If you look for a new job as a Scrum Master, there is one puzzle you have to solve before you accept the offer: does the company I want to work for truly respect agile values or not? I went through tens of job ads for Scrum Masters and listed the five most common antipatterns to beware of. All examples below come from real job descriptions.
Antipattern #1 – Delivery Manager
If you see for example this: “Your responsibility is fluent delivery” or “Your motto is ‘I live to ship’” or even this: “Drive Sprint Agile Delivery for Development teams” (nonsense – there is no sprint agile delivery), then you know your desired company is not agile.
Sometimes the ads require you to be a team lead or do traditional project management activities like defining a plan or tracking its execution.
The companies that post such ads have something in common. They are focused on delivering an up-front plan (i. e. waterfall), not on constantly looking for a higher customer value (e. g. agile). You do not want to work for such a company.
Antipattern #2 – Jira Administrator
Very common. For example, “frequent work in JIRA with the help of the Scrum methodology”. Or even “Support the teams in the usage of agile tools like Jira, Confluence, and others. Optimize the usage of such tools.”
Well, you should certainly not optimize the usage of Jira or any other tool. If anything, you should help the teams improve their software development practices, even if it means that they will get rid of Jira (which I would strongly recommend).
Antipattern #3 – Inter-team coordinator
Very often you can find sentences like “Support in managing incoming/outgoing dependencies”, “orchestration of your team with the other teams” or “Cooperate with Product Managers, Product Owners, and other departments” (note the plurals). Sometimes it’s even in the job title “Scrum Master / Team Coordinator”.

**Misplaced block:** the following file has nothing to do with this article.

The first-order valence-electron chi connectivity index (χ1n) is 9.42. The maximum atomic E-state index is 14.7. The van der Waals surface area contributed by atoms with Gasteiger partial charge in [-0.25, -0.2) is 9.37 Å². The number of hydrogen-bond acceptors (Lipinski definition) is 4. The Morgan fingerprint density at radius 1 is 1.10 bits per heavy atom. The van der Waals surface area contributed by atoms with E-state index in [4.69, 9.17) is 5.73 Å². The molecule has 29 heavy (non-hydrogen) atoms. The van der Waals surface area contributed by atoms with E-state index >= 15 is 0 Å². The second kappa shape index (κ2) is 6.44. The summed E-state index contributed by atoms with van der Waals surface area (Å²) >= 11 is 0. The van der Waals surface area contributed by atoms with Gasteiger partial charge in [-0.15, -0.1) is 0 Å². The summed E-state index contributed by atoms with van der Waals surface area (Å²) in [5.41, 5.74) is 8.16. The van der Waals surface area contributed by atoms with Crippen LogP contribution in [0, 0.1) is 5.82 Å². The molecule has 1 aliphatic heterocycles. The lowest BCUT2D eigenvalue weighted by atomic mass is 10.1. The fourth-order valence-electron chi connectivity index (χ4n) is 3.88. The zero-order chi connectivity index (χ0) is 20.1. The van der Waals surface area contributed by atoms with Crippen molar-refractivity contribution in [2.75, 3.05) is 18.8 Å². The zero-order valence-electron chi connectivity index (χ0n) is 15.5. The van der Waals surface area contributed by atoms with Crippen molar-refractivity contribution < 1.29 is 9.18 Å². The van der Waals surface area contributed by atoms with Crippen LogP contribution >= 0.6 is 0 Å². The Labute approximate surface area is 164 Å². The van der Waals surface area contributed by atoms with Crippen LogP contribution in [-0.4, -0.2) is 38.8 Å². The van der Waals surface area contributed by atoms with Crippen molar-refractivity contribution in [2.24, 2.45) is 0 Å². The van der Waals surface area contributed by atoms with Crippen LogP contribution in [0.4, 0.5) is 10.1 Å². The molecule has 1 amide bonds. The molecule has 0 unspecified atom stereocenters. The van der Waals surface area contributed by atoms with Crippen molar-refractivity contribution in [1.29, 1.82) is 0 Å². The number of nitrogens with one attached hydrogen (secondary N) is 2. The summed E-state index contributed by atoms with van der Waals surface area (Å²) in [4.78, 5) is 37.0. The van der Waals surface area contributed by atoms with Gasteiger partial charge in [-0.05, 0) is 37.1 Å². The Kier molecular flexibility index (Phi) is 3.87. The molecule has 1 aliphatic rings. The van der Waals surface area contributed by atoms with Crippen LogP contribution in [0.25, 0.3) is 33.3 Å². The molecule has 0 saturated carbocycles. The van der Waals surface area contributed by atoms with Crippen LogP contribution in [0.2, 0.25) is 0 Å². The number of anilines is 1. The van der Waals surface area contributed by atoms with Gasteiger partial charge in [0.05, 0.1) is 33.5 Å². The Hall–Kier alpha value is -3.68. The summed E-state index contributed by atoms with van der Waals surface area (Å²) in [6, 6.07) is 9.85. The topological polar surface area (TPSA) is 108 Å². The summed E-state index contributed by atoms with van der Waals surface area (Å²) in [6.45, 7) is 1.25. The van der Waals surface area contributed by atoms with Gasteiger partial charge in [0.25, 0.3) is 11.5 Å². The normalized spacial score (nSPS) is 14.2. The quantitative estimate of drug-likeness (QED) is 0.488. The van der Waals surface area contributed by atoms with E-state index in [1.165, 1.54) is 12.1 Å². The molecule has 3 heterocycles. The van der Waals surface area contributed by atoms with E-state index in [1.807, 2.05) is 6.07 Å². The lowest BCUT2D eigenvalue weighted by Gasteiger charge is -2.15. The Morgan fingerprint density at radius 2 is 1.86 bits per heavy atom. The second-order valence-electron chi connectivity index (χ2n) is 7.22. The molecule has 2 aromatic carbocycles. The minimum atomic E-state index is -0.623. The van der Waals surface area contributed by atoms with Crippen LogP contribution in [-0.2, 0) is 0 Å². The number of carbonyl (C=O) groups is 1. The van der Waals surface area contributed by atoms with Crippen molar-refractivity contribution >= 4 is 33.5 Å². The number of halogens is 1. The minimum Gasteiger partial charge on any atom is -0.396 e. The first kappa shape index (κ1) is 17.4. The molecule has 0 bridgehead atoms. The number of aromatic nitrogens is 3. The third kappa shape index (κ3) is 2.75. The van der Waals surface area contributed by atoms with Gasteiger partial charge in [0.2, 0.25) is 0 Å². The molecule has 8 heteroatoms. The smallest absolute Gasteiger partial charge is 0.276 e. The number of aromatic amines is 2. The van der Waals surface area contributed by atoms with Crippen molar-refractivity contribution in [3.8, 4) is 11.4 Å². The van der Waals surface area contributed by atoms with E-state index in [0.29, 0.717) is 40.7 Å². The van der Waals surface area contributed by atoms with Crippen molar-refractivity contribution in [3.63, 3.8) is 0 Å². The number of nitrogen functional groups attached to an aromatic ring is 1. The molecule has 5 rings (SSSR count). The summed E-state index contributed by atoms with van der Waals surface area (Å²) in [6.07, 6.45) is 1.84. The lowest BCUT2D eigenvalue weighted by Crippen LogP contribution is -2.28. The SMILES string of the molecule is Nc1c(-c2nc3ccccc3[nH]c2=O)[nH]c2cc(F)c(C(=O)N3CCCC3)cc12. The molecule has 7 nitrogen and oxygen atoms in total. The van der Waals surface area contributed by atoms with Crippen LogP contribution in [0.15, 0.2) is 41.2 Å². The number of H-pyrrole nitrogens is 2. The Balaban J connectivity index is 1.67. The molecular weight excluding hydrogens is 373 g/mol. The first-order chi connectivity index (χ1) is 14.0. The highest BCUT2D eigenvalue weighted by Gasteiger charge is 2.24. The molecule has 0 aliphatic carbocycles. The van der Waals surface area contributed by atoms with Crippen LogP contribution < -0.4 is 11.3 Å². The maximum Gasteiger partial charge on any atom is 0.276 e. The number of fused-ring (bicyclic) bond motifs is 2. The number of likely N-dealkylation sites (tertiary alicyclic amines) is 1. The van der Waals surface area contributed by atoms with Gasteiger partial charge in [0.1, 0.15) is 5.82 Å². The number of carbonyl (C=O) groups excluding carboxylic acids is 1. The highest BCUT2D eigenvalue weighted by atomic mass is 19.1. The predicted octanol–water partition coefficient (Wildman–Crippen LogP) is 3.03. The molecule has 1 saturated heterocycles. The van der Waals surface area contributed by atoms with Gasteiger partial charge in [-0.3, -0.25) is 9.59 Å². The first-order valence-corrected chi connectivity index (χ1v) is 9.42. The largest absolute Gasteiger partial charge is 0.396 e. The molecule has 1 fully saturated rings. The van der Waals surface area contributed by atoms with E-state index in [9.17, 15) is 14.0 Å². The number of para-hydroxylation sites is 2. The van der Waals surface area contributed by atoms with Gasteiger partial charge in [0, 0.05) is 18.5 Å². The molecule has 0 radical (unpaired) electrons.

What does it mean? I guess that teams in the company are not as self-managing as they should be. They cannot deliver the whole feature but only a part of it and need something from other teams (dependencies). Moreover, they cannot manage their dependencies themselves and they need a separate person to do it for them.
It might be tempting to accept the job as a challenge – you might want to teach the teams to self-manage their work and communicate with other teams. It’s a futile endeavor that cannot be solved at a team level. The fact that the coordinators and dependencies exist has been caused by top management decisions and you would need their support to remove the root causes. So unless you have top management support, it is better to look elsewhere.
Antipattern #4 – Team Assistant
This is less common, but it still appears way too often. E. g. “Preparing and hosting agile Meetings, such as Daily, Backlog Refinement, Retrospective, etc.” (note the capital M in the word meetings) or “organization and facilitation of Scrum events”.
Of course, a Scrum Master can facilitate a Scrum event, especially at the beginning of Scrum adoption, when the team is new and doesn’t know what to do. After a couple of Sprints, it should become a habit for the team, and the need for facilitation should slowly disappear (with the possible exception of a retrospective).
Making it a central point of a Scrum Master’s responsibilities shows that the company doesn’t understand agile values.
Antipattern #5 – Process Guardian
For example, “making sure that Scrum teams do not deviate from the process that could reduce their effectiveness”. Or “He/she is accountable for ensuring the teams’ delivery follows the right methodology”.
In other words, the process is prescribed from the top and any deviation from it will be punished. What else will be prescribed and rigid? Tools? HW equipment? Purchase ordering? Budget for training and conferences? I would rather work in a company, where individuals and teams can decide what tools and processes are best for them and not vice versa.
What can you look for?
To end on a positive note I also noticed some good examples so let’s show them. There are three main Scrum Master responsibilities and they should appear in a job description – working with the team, working with the Product Owner, and working with the company.
You can find many examples that promote coaching the team and teaching agile practices. It includes “be a good coach in Agile practices, coach individuals and teams alike” or “motivate teams to achieve results”.
Promoting collaboration with the Product Owner is rarer but it still appears. Examples include “Coach the product owner as well as the teams in agile aspects like e.g. backlog work” or “mentor and support the Product Owner in taking his/her responsibilities”.
The least common of the three is to mention that you as a Scrum Master could also influence to change of the company. Therefore, it could be a good first filter if you want to choose which offers to focus on in detail. Good examples of company-wide responsibilities include:
- engage in joint searching for opportunities to improve the development efficiency
- design and improve company processes
- facilitates organizational learning, change management
If you see these or other similar points in the job ad, it might be a good place to start looking at because it respects agile principles.